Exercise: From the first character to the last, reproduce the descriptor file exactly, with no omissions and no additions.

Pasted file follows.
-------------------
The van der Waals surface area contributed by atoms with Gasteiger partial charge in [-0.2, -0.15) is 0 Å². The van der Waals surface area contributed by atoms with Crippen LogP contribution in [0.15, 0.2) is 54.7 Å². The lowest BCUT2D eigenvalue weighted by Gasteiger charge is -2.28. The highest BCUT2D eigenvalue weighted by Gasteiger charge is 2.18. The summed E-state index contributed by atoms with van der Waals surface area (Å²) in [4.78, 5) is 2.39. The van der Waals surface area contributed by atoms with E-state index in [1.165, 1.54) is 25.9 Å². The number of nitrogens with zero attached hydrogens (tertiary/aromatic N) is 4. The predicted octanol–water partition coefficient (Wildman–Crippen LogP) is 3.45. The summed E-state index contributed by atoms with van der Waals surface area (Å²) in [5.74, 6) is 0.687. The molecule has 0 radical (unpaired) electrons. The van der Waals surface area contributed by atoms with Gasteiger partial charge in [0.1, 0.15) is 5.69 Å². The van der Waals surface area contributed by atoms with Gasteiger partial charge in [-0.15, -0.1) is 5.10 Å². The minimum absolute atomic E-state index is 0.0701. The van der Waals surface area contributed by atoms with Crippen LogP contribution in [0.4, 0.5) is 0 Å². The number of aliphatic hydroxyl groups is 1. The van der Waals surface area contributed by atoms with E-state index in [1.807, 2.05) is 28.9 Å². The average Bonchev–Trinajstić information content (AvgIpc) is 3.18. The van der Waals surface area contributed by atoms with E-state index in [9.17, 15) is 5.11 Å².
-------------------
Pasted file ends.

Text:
The van der Waals surface area contributed by atoms with Gasteiger partial charge in [-0.2, -0.15) is 0 Å². The van der Waals surface area contributed by atoms with Crippen LogP contribution in [0.15, 0.2) is 54.7 Å². The lowest BCUT2D eigenvalue weighted by Gasteiger charge is -2.28. The highest BCUT2D eigenvalue weighted by Gasteiger charge is 2.18. The summed E-state index contributed by atoms with van der Waals surface area (Å²) in [4.78, 5) is 2.39. The van der Waals surface area contributed by atoms with E-state index in [1.165, 1.54) is 25.9 Å². The number of nitrogens with zero attached hydrogens (tertiary/aromatic N) is 4. The predicted octanol–water partition coefficient (Wildman–Crippen LogP) is 3.45. The summed E-state index contributed by atoms with van der Waals surface area (Å²) in [5.74, 6) is 0.687. The molecule has 0 radical (unpaired) electrons. The van der Waals surface area contributed by atoms with Gasteiger partial charge in [0.1, 0.15) is 5.69 Å². The van der Waals surface area contributed by atoms with Gasteiger partial charge in [-0.15, -0.1) is 5.10 Å². The minimum absolute atomic E-state index is 0.0701. The van der Waals surface area contributed by atoms with Crippen LogP contribution in [0.4, 0.5) is 0 Å². The number of aliphatic hydroxyl groups is 1. The van der Waals surface area contributed by atoms with E-state index in [1.807, 2.05) is 28.9 Å². The average Bonchev–Trinajstić information content (AvgIpc) is 3.18. The van der Waals surface area contributed by atoms with E-state index in [9.17, 15) is 5.11 Å².